Will:  So tell me about how perfectly rational Bayesians aught to deal with disagreement.  So suppose you say P and I say not P. 
Tyler: That’s right and lets say we have equal background on the issue in question and I have no particular reason to think that I’m less biased on it than you are.  I don’t think that you can make the Robin Hanson move and say that well because we disagree, I look at you and you look at me and we realize that we have to agree, because somehow we are equally competent truth-seekers on this issue.  It seems to me that even if I can mange to agree with you, there are other people who will disagree with both of us who are equally competent truth-seekers as the two of us are, and you can’t agree with everyone.  So like who’s the disagreer, am I disagreeing with them or are they disagreeing with me, who’s at fault?  Philosophically I don’t think there’s any way, or using Bayesian reasoning, to resolve that problem.  I think that computationally is insoluble.  But I think we can still step back and say look, no matter what we think, there are equally skilled people, or in reality actually smarter and more competent people on just about any question other than my personal biography, who know more about it than I do, and who and are smarter than I am, so my odds from my point of view of being correct I should winnow down really quite radically.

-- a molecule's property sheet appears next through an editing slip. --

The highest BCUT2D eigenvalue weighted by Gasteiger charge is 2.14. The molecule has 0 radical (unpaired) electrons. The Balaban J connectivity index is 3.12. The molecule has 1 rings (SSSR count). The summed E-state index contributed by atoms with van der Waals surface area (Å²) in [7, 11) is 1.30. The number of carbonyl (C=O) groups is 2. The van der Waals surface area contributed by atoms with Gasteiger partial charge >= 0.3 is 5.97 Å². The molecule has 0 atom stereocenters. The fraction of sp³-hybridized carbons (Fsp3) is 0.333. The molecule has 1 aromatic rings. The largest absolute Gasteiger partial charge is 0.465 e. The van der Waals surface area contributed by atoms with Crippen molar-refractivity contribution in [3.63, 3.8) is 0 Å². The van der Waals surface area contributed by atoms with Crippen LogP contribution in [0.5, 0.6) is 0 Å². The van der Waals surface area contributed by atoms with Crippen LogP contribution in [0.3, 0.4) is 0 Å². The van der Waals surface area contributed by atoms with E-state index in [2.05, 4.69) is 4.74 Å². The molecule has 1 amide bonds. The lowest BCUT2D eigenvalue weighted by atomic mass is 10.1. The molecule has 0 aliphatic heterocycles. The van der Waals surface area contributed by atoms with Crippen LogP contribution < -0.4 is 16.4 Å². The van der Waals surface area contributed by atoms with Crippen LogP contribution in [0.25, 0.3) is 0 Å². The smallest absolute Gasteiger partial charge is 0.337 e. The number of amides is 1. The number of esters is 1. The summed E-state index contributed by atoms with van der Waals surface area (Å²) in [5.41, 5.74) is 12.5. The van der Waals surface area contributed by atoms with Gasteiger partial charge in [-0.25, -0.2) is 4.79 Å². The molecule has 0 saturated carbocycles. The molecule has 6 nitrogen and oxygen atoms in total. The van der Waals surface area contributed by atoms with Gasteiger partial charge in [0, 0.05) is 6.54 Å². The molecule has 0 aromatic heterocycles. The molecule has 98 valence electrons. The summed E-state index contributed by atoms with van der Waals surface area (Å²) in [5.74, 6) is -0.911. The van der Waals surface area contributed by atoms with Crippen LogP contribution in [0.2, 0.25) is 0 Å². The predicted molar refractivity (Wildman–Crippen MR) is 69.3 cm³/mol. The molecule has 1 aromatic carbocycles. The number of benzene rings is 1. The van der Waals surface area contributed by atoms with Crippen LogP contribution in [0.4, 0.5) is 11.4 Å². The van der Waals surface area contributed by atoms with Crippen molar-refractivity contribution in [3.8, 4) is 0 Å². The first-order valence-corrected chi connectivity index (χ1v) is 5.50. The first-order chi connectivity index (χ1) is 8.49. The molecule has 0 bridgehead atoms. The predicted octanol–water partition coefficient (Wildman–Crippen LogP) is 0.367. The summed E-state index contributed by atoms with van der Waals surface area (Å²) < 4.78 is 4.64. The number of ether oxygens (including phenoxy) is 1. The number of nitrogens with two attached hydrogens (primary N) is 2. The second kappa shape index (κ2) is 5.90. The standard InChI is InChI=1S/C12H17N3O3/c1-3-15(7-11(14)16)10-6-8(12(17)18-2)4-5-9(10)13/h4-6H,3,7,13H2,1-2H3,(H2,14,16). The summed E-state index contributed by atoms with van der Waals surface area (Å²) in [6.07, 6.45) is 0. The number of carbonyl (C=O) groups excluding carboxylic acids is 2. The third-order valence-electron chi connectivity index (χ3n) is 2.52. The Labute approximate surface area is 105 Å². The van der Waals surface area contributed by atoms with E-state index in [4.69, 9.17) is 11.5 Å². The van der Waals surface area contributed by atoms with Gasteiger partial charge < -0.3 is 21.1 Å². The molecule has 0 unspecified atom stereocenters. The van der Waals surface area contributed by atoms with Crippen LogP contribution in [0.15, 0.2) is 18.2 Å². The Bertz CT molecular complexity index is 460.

Will: So the implication of that then is that if you actually have a strongly idiosyncratic view, about anything, you must be irrational   
Tyler: I don’t think you must be irrational. 
Will: because all these people who are at least as smart disagree with you, that ought to weigh very heavily against you.  So any sort of purist in any ideology ought to see that almost everybody disagrees with them and become a moderate, right?